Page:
Plug and Play

For the most part, adding a device to a Linux system is simply a matter of plugging it in. If you don't want to configure it manually, a reboot will force hardware detection, and the device should be recognized by the system and configured. USB devices tend to be even easier because of their hot-plug nature. In other words, you don't need to reboot the system in order to have a USB device recognized, and you can unplug it while the system is running.

Getting a device recognized is only part of it, though. Just because your system knows about the device doesn't necessarily mean that it is configured for your applications.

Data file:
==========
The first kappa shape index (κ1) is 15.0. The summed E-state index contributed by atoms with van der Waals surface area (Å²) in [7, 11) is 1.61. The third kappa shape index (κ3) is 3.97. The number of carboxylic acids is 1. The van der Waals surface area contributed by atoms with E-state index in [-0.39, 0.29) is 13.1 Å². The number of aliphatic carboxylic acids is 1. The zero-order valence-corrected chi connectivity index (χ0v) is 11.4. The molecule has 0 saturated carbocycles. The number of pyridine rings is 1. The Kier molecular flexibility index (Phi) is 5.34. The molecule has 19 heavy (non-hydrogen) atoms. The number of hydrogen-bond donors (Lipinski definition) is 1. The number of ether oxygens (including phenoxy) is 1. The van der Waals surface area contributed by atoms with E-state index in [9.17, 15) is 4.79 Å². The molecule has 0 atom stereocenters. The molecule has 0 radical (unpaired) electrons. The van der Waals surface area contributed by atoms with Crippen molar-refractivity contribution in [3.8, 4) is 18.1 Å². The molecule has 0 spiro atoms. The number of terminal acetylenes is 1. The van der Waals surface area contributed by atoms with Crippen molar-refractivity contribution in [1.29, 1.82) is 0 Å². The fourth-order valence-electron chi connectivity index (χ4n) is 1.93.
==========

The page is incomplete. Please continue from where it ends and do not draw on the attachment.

Going back to the driver issue, you may still have to install a driver, as you sometimes had to do in the Windows world. I wouldn't be fair to you if I simply ignored this little tidbit, so I won't.

Moving to Linux(c) Kiss the Blue Screen of Death Goodbye!
Moving to Linux: Kiss the Blue Screen of Death Goodbye!
ISBN: 0321159985
EAN: 2147483647
Year: 2003
Pages: 247 © 2008-2017.
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